Here's a simple trick for getting more people to read what you
write: write in spoken language.
Something comes over most people when they start writing. They write
in a different language than they'd use if they were talking to a
friend. The sentence structure and even the words are different.
No one uses "pen" as a verb in spoken English. You'd feel like an
idiot using "pen" instead of "write" in a conversation with a friend.
The last straw for me was a sentence I read a couple days ago:
The mercurial Spaniard himself declared: "After Altamira, all is
It's from Neil Oliver's A History of Ancient Britain. I feel bad
making an example of this book, because it's no worse than lots of
others. But just imagine calling Picasso "the mercurial Spaniard" when
talking to a friend. Even one
sentence of this would raise eyebrows in conversation. And yet
people write whole books of it.
Ok, so written and spoken language are different. Does that make
written language worse?
If you want people to read and understand what you write, yes.
Written language is more complex, which makes it more work to read.
It's also more formal and distant, which gives the reader's attention
permission to drift. But perhaps worst of all, the complex sentences
and fancy words give you, the writer, the false impression that
you're saying more than you actually are.
You don't need complex sentences to express complex ideas. When
specialists in some abstruse topic talk to one another about ideas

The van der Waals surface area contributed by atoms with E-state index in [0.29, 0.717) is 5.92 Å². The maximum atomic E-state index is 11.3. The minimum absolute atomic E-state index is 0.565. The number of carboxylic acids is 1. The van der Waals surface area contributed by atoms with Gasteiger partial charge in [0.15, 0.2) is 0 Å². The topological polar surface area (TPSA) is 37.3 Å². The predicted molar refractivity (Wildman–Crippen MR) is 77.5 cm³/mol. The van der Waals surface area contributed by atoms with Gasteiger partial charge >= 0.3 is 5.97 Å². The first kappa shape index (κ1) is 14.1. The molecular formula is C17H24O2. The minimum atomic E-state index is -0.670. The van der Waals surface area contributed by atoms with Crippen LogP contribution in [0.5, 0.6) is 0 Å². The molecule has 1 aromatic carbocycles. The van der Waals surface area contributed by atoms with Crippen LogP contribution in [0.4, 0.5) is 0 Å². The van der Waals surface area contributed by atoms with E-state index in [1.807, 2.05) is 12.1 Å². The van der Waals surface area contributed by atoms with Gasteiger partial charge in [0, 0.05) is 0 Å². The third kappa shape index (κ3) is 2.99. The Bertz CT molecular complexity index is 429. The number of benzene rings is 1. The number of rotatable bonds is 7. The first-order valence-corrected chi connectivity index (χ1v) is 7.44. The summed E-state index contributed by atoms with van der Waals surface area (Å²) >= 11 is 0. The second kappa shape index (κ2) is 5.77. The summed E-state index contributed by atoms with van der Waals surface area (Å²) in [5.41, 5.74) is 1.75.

in their field, they don't use sentences any more complex than they
do when talking about what to have for lunch. They use different
words, certainly. But even those they use no more than necessary.
And in my experience, the harder the subject, the more informally
experts speak. Partly, I think, because they have less to prove,
and partly because the harder the ideas you're talking about, the
less you can afford to let language get in the way.
Informal language is the athletic clothing of ideas.
I'm not saying spoken language always works best. Poetry is as much
music as text, so you can say things you wouldn't say in conversation.
And there are a handful of writers who can get away with using fancy
language in prose. And then of course there are cases where writers
don't want to make it easy to understand what they're saying—in
corporate announcements of bad news, for example, or at the more
bogus end of the humanities. But for nearly everyone else, spoken
language is better.
It seems to be hard for most people to write in spoken language.
So perhaps the best solution is to write your first draft the way
you usually would, then afterward look at each sentence and ask "Is
this the way I'd say this if I were talking to a friend?" If it
isn't, imagine what you would say, and use that instead. After a
while this filter will start to operate as you write. When you write
something you wouldn't say, you'll hear the clank as it hits the
Before I publish a new essay, I read it out loud and fix everything
that doesn't sound like conversation. I even fix bits that are
phonetically awkward; I don't know if that's necessary, but it
doesn't cost much.
This trick may not always be enough. I've seen writing so far
removed from spoken language that it couldn't be fixed sentence by
sentence. For cases like that there's a more drastic solution.
After writing the first draft, try explaining to a friend what you
just wrote. Then replace the draft with what you said to your friend.
People often tell me how much my essays sound like me talking.
The fact that this seems worthy of comment shows how rarely people
manage to write in spoken language. Otherwise everyone's writing
would sound like them talking.
If you simply manage to write in spoken language, you'll be ahead
of 95% of writers. And it's so easy to do: just don't let a sentence
through unless it's the way you'd say it to a friend.
Thanks to Patrick Collison and Jessica Livingston for reading drafts of this.